Details For Cover ID# 28290

Click on cover image to view at full resolution.

Front Image Back Image

Cover Type: USA domestic stampless
Entered by: frajola
Added on:Jun 15, 19
Edited on:Jun 19, 19
 
Postmark: Feb 17, 1851
Origin: Boston, Massachusetts, UNITED STATES
Destination: Lawrenceville, Georgia, UNITED STATES
 
Description:

[Laura Bridgman, deaf-blind educator], 4p letter of Laura Bridgeman, February 16, 1851, Boston, Mass., accomplished using an early Howe-Perkin's "brailler" and pencil, to Miss Laurie Alden in Lawrenceville, Georgia

faulty cover with Boston postmark and docket

minor aging and minor fold faults

Letter reads (as accurate a transcription as I can do):

Sunny home Feb 16th 1851\My dear Sister Miss Alden

I was most truly delighted to receive your very kind & long letter the 6th of Dec. Miss Wight informed me instantly last Nov. that you wrote a letter to us which I did not get at the same time she did. I thought so fearfully that the letter was lost at first. I have been so very .... to grant your kind request I feel my own heart as if you must begin to think that I forgot you or I do not like to reply to a letter. I have a great deal of liesure now.

I hoped most truly that you are not too much dissapointed in not tearing yourself away from your home, your mother & sister were very kind & sociable to escort you toward Philadelphia. I rejoice very much to think of your friends had this charge of you for sometime. It was very delightful for you to go to Washington I do not doubt that it would have gratifuied your  ....
greatly to contemplate the scene around W. I think of course that you wish to sail in a boat  ... indeed. I ... took such a ride on those dingy cars. It was really very unfortinate for you to go into such dingy & uncomfortable cars as the last. I would not help thinking that the occassion for you to be very homesick jouryning to Georgia becasue it is so natural for inhabitants to feel  .... among strangers.

I did not dream that there would be the slightest danger of parting with my best teacher Miss Wight. I am so sorely disappointed at the thought of not having her live with us any longer. han four years. I did not know of her deserting me until the 6th of Nov. It dissatisfied and distressed us both very sadly while we were very busily patching our wounds Miss W. was obliged to hear  ... She could not restrain from sobbing &  often thinking of giving me up suddenly. Miss Baddoch & Miss Duncan went with us to the depot the 9th of May to ..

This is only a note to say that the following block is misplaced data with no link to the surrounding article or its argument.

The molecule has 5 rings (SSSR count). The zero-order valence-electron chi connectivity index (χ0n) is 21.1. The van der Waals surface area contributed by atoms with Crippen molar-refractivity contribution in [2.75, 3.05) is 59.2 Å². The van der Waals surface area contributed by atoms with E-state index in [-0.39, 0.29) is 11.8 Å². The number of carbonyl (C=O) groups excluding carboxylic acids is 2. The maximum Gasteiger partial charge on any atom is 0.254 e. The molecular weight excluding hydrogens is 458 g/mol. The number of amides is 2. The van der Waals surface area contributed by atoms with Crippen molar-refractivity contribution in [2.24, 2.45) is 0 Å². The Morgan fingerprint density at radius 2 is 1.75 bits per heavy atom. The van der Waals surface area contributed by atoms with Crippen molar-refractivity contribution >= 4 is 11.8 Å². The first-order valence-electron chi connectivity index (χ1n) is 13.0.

I received a long letter from Mr Lewis Diman this winter. I made him a very handsome chain which I sent to him for a Christmas gift. When he wrote me a letter he exclaimed that he prized the chain very highly. I miss my best teacher sadly continually. I shall most truly admire to receive a long letter from you. Have you forgotten me. No, I hope not. I wear the ring constantly with much much value you gave to me. I received five pages from Miss W. last evening. She is coming to B. in March
Yours truly


from Wiki: "Laura Dewey Lynn Bridgman (December 21, 1829 – May 24, 1889) is known as the first deaf-blind American child to gain a significant education in the English language, fifty years before the more famous Helen Keller. Bridgman was left deaf-blind at the age of two after suffering a bout of scarlet fever. She was educated at the Perkins Institution for the Blind where, under the direction of Samuel Gridley Howe, she learned to read and communicate using Braille and the manual alphabet developed by Charles-Michel de l'Épée.

For several years, Bridgman gained celebrity status when Charles Dickens met her during his 1842 American tour and wrote about her accomplishments in his American Notes. Her fame was short-lived, however, and she spent the remainder of her life in relative obscurity, most of it at the Perkins Institute, where she passed her time sewing and reading books in Braille."

Owner's ID: 255
 
Certificate? No
For Sale? No
Stampless? Yes